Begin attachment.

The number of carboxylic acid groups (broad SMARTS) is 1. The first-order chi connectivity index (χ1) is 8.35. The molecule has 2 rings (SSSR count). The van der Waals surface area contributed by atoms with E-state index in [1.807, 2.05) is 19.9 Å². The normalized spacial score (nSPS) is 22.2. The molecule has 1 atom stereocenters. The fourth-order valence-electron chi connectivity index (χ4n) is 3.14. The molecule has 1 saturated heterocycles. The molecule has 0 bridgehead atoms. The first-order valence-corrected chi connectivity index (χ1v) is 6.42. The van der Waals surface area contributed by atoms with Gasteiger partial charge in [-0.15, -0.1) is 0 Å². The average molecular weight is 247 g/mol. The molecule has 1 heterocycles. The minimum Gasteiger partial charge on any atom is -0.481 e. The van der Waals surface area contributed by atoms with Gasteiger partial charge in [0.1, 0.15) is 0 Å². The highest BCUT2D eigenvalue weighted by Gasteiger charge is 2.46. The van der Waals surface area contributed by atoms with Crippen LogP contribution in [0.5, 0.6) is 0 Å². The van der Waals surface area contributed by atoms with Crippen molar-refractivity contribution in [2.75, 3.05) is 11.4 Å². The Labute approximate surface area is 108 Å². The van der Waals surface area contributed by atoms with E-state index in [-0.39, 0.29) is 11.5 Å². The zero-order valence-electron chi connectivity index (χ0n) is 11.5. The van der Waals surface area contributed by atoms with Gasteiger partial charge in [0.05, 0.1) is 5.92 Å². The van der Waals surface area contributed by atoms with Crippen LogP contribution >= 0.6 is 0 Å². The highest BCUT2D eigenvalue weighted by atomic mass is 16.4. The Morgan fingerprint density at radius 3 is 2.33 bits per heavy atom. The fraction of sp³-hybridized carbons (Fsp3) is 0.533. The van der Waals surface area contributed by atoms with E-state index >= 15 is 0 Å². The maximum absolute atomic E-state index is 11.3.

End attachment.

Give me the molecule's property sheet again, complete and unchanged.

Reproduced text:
The number of carboxylic acid groups (broad SMARTS) is 1. The first-order chi connectivity index (χ1) is 8.35. The molecule has 2 rings (SSSR count). The van der Waals surface area contributed by atoms with E-state index in [1.807, 2.05) is 19.9 Å². The normalized spacial score (nSPS) is 22.2. The molecule has 1 atom stereocenters. The fourth-order valence-electron chi connectivity index (χ4n) is 3.14. The molecule has 1 saturated heterocycles. The molecule has 0 bridgehead atoms. The first-order valence-corrected chi connectivity index (χ1v) is 6.42. The van der Waals surface area contributed by atoms with Gasteiger partial charge in [-0.15, -0.1) is 0 Å². The average molecular weight is 247 g/mol. The molecule has 1 heterocycles. The minimum Gasteiger partial charge on any atom is -0.481 e. The van der Waals surface area contributed by atoms with Gasteiger partial charge in [0.1, 0.15) is 0 Å². The highest BCUT2D eigenvalue weighted by Gasteiger charge is 2.46. The van der Waals surface area contributed by atoms with Crippen LogP contribution in [0.5, 0.6) is 0 Å². The van der Waals surface area contributed by atoms with Crippen molar-refractivity contribution in [2.75, 3.05) is 11.4 Å². The Labute approximate surface area is 108 Å². The van der Waals surface area contributed by atoms with E-state index in [-0.39, 0.29) is 11.5 Å². The zero-order valence-electron chi connectivity index (χ0n) is 11.5. The van der Waals surface area contributed by atoms with Gasteiger partial charge in [0.05, 0.1) is 5.92 Å². The van der Waals surface area contributed by atoms with Crippen LogP contribution >= 0.6 is 0 Å². The highest BCUT2D eigenvalue weighted by atomic mass is 16.4. The Morgan fingerprint density at radius 3 is 2.33 bits per heavy atom. The fraction of sp³-hybridized carbons (Fsp3) is 0.533. The van der Waals surface area contributed by atoms with E-state index >= 15 is 0 Å². The maximum absolute atomic E-state index is 11.3.